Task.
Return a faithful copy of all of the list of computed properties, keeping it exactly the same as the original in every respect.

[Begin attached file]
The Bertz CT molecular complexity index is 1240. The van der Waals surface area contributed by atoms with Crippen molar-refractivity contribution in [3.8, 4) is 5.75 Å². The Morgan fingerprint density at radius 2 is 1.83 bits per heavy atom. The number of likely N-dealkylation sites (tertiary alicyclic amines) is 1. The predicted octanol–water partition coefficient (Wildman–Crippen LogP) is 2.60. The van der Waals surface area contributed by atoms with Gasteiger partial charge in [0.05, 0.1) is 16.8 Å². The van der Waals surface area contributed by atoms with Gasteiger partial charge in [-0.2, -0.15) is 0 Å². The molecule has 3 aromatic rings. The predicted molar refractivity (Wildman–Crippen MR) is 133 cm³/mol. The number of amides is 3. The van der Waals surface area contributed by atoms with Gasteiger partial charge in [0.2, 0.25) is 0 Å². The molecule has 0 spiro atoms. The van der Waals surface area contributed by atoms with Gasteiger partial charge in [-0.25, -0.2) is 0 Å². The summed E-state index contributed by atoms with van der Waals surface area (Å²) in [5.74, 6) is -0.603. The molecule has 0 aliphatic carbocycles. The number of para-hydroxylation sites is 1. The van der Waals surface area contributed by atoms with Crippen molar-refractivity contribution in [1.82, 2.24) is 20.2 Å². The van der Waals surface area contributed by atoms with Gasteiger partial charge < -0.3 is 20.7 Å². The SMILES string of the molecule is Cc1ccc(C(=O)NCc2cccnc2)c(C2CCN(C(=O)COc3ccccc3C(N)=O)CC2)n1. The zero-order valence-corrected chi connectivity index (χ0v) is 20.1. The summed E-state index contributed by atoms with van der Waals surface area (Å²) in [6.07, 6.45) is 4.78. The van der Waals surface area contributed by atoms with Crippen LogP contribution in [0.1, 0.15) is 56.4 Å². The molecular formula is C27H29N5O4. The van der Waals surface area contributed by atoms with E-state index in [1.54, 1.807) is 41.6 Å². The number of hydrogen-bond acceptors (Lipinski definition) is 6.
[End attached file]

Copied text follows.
The Bertz CT molecular complexity index is 1240. The van der Waals surface area contributed by atoms with Crippen molar-refractivity contribution in [3.8, 4) is 5.75 Å². The Morgan fingerprint density at radius 2 is 1.83 bits per heavy atom. The number of likely N-dealkylation sites (tertiary alicyclic amines) is 1. The predicted octanol–water partition coefficient (Wildman–Crippen LogP) is 2.60. The van der Waals surface area contributed by atoms with Gasteiger partial charge in [0.05, 0.1) is 16.8 Å². The van der Waals surface area contributed by atoms with Gasteiger partial charge in [-0.2, -0.15) is 0 Å². The molecule has 3 aromatic rings. The predicted molar refractivity (Wildman–Crippen MR) is 133 cm³/mol. The number of amides is 3. The van der Waals surface area contributed by atoms with Gasteiger partial charge in [0.2, 0.25) is 0 Å². The molecule has 0 spiro atoms. The van der Waals surface area contributed by atoms with Gasteiger partial charge in [-0.25, -0.2) is 0 Å². The summed E-state index contributed by atoms with van der Waals surface area (Å²) in [5.74, 6) is -0.603. The molecule has 0 aliphatic carbocycles. The number of para-hydroxylation sites is 1. The van der Waals surface area contributed by atoms with Crippen molar-refractivity contribution in [1.82, 2.24) is 20.2 Å². The van der Waals surface area contributed by atoms with Gasteiger partial charge < -0.3 is 20.7 Å². The SMILES string of the molecule is Cc1ccc(C(=O)NCc2cccnc2)c(C2CCN(C(=O)COc3ccccc3C(N)=O)CC2)n1. The zero-order valence-corrected chi connectivity index (χ0v) is 20.1. The summed E-state index contributed by atoms with van der Waals surface area (Å²) in [6.07, 6.45) is 4.78. The van der Waals surface area contributed by atoms with Crippen LogP contribution in [0.1, 0.15) is 56.4 Å². The molecular formula is C27H29N5O4. The van der Waals surface area contributed by atoms with E-state index in [1.54, 1.807) is 41.6 Å². The number of hydrogen-bond acceptors (Lipinski definition) is 6.